Out of the 1455 samples, strongyle faecal egg counts (FECs) of 804 samples (55.3%) were positive ranging from <20 to 11,080 EPG. An EPG of >200 was recorded in 348 samples (23.9%).
Of the 804 faecal egg count positive samples, 544 samples (20–11,080 EPG; mean: 482 EPG; median: 200 EPG) from 501 horses were randomly selected for further investigation with real-time PCR. The number of investigated horses originating from 91 farms ranged from 1 to 112 per farm.
The FEC of the real-time PCR S. vulgaris-positive samples, ranged from 20 to 1720 EPG. The FEC of one sample could not be determined due to the low amount of faecal material available. However, it was included in the study due to the numerous strongyle eggs detected in the combined-sedimentation-flotation.
Of those 501 animals, the age was known for 374 and the gender was known for 425 horses.
The age of the horses ranged from 1 to 35 years with an average age of 12 years. Samples originating from 174 mares (40.9%), 246 geldings (57.9%) and five stallions (1.2%) were examined. On average for 398 horses, the last anthelmintic treatment had been performed 11 months (range 2–196 months) prior to enrolment into the present study.
Larval culture were performed and evaluated from 321 faecal samples originating from 278 horses (including follow-up examinations). A total of 451,832 Cyathostominae larvae (L3) were detected in 93.5% of the cultures (100.0% of the farm level). Between 1 and 31,251 larvae per 10 g faeces were counted. The EPG and the L/10 g faeces correlated with a Spearman’s rank correlation of 0.826 (p = 0.000).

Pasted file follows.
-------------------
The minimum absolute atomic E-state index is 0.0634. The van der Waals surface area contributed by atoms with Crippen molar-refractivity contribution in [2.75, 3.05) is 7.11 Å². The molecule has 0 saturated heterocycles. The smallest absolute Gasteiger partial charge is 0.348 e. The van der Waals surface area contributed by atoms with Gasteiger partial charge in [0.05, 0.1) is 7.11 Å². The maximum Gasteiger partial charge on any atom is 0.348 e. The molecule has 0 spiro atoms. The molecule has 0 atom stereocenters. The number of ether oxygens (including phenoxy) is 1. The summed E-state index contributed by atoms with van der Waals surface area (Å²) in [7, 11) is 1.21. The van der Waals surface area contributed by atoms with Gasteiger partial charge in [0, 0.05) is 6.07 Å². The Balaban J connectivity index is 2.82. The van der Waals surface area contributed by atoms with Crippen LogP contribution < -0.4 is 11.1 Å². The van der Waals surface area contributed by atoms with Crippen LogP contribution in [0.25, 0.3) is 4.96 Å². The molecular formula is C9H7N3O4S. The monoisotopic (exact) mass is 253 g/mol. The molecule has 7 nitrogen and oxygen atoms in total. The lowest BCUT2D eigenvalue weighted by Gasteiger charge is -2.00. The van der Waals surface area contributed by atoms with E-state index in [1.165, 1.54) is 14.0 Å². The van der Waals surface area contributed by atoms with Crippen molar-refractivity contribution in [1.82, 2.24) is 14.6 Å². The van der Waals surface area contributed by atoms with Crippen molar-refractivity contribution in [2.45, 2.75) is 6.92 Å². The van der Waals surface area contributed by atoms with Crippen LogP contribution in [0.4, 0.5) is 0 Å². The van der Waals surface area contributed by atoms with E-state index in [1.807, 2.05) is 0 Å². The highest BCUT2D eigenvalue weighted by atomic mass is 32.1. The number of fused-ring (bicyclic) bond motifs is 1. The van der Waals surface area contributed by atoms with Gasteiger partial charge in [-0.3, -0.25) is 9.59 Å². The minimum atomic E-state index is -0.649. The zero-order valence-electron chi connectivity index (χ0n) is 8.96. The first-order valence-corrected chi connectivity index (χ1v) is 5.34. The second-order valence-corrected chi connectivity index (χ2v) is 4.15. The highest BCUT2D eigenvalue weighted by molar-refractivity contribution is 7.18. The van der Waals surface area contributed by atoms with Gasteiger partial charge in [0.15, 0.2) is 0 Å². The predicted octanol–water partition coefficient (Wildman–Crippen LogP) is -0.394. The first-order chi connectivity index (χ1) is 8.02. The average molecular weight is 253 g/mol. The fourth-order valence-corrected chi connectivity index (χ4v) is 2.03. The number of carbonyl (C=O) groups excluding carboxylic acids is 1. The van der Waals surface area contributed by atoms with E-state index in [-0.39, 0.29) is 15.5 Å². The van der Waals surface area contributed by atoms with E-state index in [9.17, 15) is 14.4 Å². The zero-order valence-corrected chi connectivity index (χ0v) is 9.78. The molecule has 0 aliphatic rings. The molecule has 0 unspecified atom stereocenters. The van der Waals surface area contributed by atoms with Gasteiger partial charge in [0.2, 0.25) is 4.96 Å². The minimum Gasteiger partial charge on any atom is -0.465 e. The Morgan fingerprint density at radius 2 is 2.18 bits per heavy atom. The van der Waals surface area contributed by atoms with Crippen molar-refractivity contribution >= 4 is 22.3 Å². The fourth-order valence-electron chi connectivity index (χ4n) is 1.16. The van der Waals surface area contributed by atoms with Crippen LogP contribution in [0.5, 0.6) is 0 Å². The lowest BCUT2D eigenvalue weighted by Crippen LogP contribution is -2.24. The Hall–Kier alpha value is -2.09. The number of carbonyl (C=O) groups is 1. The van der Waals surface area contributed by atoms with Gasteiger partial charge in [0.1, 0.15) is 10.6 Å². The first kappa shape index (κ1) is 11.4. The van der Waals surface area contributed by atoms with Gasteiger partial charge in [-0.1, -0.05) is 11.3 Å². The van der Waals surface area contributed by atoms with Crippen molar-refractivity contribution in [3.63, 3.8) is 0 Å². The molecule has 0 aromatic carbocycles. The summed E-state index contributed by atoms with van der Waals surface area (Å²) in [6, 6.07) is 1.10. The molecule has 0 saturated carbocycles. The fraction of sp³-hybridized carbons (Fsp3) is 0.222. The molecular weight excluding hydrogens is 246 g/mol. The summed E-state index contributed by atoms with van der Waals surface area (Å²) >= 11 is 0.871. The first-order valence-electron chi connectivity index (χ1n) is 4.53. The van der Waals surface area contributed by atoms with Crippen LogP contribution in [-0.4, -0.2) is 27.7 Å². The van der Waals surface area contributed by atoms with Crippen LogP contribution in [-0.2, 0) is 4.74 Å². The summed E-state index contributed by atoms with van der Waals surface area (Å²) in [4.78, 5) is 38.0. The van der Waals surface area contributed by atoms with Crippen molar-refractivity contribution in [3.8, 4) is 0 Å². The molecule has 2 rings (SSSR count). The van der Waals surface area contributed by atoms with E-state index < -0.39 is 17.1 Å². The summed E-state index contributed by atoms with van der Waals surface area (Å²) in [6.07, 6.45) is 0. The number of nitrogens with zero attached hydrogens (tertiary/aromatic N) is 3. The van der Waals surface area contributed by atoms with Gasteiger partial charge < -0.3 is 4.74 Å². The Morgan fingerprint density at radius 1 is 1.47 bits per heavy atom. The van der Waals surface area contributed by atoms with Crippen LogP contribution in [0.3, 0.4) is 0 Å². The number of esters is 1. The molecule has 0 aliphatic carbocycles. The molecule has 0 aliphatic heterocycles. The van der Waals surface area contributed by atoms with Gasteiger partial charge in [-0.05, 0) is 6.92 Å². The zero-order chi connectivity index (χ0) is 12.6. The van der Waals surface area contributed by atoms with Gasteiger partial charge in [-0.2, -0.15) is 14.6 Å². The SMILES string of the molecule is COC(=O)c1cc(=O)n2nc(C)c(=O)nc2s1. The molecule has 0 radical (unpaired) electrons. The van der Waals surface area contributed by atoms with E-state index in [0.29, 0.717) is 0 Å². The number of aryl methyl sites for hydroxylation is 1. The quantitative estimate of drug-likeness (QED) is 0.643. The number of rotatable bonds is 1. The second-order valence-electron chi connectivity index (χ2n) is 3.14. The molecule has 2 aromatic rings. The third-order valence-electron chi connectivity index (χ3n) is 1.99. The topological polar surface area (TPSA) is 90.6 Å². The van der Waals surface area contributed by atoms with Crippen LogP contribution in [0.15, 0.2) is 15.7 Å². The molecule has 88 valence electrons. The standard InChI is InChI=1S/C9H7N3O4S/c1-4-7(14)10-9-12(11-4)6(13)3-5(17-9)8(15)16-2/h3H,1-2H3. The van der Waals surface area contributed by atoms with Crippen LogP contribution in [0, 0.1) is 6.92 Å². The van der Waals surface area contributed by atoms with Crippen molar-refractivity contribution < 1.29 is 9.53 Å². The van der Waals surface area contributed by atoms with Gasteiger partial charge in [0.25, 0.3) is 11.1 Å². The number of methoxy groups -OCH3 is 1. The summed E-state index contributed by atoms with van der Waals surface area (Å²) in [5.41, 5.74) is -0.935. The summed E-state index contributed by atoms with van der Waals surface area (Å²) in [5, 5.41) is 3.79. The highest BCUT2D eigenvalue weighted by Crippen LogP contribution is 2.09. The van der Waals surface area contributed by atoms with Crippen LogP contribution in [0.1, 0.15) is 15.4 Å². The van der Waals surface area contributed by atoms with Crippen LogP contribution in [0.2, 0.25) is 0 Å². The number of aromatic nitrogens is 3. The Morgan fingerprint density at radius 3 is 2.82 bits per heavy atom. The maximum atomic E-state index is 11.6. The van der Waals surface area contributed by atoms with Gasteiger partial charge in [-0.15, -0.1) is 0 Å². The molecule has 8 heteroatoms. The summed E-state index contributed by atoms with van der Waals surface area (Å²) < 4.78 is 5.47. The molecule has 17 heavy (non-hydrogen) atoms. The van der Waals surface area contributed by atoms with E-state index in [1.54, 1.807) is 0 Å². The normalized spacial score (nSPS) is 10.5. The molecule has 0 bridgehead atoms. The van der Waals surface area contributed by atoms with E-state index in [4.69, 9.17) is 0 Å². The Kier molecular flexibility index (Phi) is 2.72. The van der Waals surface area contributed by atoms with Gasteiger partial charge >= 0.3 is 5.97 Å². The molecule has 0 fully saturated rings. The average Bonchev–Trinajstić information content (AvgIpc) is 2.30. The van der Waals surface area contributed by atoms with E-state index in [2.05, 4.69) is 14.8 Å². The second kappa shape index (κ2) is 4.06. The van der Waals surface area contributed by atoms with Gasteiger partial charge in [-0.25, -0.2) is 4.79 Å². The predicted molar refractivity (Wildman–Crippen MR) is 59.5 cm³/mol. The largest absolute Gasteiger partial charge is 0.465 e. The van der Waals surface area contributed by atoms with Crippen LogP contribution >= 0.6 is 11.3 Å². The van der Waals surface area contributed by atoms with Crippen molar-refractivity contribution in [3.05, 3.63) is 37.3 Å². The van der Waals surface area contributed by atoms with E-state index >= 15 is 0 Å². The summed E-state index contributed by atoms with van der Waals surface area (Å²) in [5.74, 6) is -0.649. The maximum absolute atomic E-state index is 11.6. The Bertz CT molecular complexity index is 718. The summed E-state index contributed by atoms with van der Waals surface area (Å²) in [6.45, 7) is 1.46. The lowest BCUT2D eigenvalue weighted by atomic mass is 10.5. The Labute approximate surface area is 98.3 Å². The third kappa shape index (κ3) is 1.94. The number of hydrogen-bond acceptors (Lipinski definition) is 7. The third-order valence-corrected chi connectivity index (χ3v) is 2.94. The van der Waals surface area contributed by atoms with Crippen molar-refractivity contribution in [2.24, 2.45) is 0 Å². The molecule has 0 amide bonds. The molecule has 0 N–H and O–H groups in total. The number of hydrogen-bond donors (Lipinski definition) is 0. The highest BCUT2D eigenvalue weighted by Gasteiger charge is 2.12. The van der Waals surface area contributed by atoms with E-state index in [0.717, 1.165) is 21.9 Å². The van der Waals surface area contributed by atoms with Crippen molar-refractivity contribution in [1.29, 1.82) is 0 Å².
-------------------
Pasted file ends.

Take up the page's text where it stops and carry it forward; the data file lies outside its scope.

A total of 11 S. vulgaris larvae were detected in altogether four samples (sample level).
Regarding the horse level, S. vulgaris was found in 3 of 278 horses (1.1%). S. vulgaris-positive horses originated from 3 out of 62 investigated farms (4.8%).
The occurrence of different larval stages in a total of 321 larval cultures was documented in detail. Strongylinae larvae in first- (L1) and second-stage (L2) were found in 52 samples in a range of sporadic (max. 4 larvae/sample) and in four samples in a range of numerous (>15 larvae). Additionally, empty sheaths of Strongylinae larvae were found in five of the 321 samples (max. 3/sample). Larvae of Triodontophorus sp. were found in nine samples, larvae of Trichostrongylus axei in three samples and larvae of free-living nematodes were present in 15 samples.
The real-time PCR was positive in 13 of 544 investigated samples (2.4%; Table 2).
With regard to the horse level of 501 horses, the occurrence of S. vulgaris obtained by real-time PCR was 1.9% (10/501). S. vulgaris-positive horses originated from 10 of 91 investigated farms (10.9%). On each farm only one horse was tested positive for S. vulgaris.